Newspaper article, full transcript as follows: Actions by a minority of students here last evening cannot be condoned by this newspaper. Though peaceful protest is a legitimate way to express grievances, taking over a building and stealing food leads only to chaos. The University of Alabama now has learned this fact. As of early this morning, UA President Dr. David Mathews had requested state troopers come to Tuscaloosa on a standby basis. About 6 a.m. the troopers moved onto campus. The request followed a fire set at Dressler Hall, the cause of which has not been determined, although the prime suspect is arson. Whether the presence of state troopers will lead to violence cannot be predicted. However, the Crimson-White cannot support Dr. Mathews' call for troopers as an answer to the present situation. The appearance of troopers on this campus will only worsen the tensions and could provoke real violence, the kinds which have erupted in ugliness across the land. The students who took over the Supe Store last evening had legitimate reasons for so doing. They are rightly concerned about the Indochina War and the killing of four Kent State University Students. Though we disagree with their tactics, we support their cause. We cannot support Mathews' call for troops. Certainly there are two sides to every issue, and David Mathews has his. However, if Dr. Mathews were the type of president he should be, then even with gloom of war hanging over campus, tensions would be lessened. For too many years, the same students have asked for the same things at this University. They want self-regulated hours for women. They want better food. They want free speech. They want a part of the decision-making process of the institution, etc. But their requests have been refused a fair hearing by a University president who does not care to listen. Mathews has refused to even recognize legitimate grievances held by students here. So, he, and the University system he runs, are as much to blame as the students for the ugliness of last evening. To far too many students here and elsewhere, the only answer the American people will recognize is violence or some show of power. Though this nation supposedly lives in peace, it continues its slaughter in Indochina. Violence, as Richard Nixon has said, begets violence. No matter how horrible and deplorable, however, violence is about the only thing that will bring a response. Students in increasing numbers are learning this fact every day. The Indochina War and the incident at UA and on other campuses are intertwined. Indeed, because of the war the universities are being killed and so are students. In their fight for peace, though, students have also seen that fights for justice within their universities are futile. Thus, destruction, rather than construction, becomes the result in too many instances. The University of Alabama has better chances than most institutions in working out its problems. Even with the events of yesterday and early this morning, UA is still a conservative school which will listen to the rule of reason. One group of people, however, can be expected to be reasonable for only so long. If students who try to be reasonable, continue to be met with unreason from their administration, then the events of this week probably are only a smattering of what is to come. Though Wednesday supposedly was a day set aside to mourn the deaths at Kent State, Thursday brought troopers to the campus. The original purpose of the day, even so, was not lost. The deaths at Kent State are indicative of the rotten condition of this academic world in which we live. Every issue raised is part of that world, Kent State will not be forgotten and neither will the war. But as the University sits at the brink of total disaster, the Crimson-White pleads with President Mathews to quit his uncooperative attitude. If he continues his present aloofness, then perhaps there will be no University of Alabama at Tuscaloosa. He is helping to perpetuate our own destruction. Both sides have been at fault in this week's incidents. Nevertheless, our concern should be toward the future. Stay calm. Cooperate with the Troopers. And from the divisiveness of the week perhaps will come a better University, a University responsive to the needs and legitimate desires of its students. Peace. Remember Kent State.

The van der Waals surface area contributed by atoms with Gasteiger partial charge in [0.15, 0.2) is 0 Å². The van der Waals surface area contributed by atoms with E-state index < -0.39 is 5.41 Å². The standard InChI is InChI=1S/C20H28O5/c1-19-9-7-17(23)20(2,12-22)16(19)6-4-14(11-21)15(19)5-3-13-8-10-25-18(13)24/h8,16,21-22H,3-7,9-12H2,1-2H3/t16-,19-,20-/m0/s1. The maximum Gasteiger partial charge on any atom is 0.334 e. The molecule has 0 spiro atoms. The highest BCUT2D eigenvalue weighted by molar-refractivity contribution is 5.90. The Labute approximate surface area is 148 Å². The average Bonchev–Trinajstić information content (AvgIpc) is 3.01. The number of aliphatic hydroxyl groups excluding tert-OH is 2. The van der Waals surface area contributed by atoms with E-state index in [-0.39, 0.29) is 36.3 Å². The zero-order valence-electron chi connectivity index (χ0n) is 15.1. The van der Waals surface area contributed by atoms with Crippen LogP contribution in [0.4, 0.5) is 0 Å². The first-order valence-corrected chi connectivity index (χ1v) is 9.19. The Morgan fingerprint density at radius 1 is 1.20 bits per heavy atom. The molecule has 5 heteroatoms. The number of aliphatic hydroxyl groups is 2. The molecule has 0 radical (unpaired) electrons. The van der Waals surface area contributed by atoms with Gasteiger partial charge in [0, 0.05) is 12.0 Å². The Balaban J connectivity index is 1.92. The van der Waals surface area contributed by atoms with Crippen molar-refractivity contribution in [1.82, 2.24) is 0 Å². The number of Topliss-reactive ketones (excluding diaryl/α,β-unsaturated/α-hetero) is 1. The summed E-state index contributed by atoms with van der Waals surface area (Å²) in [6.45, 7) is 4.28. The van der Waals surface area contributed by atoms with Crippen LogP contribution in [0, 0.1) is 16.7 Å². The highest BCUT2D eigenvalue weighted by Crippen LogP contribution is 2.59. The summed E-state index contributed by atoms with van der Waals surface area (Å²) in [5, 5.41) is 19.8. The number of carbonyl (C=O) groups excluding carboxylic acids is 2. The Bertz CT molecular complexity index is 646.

May 8 – Teach-in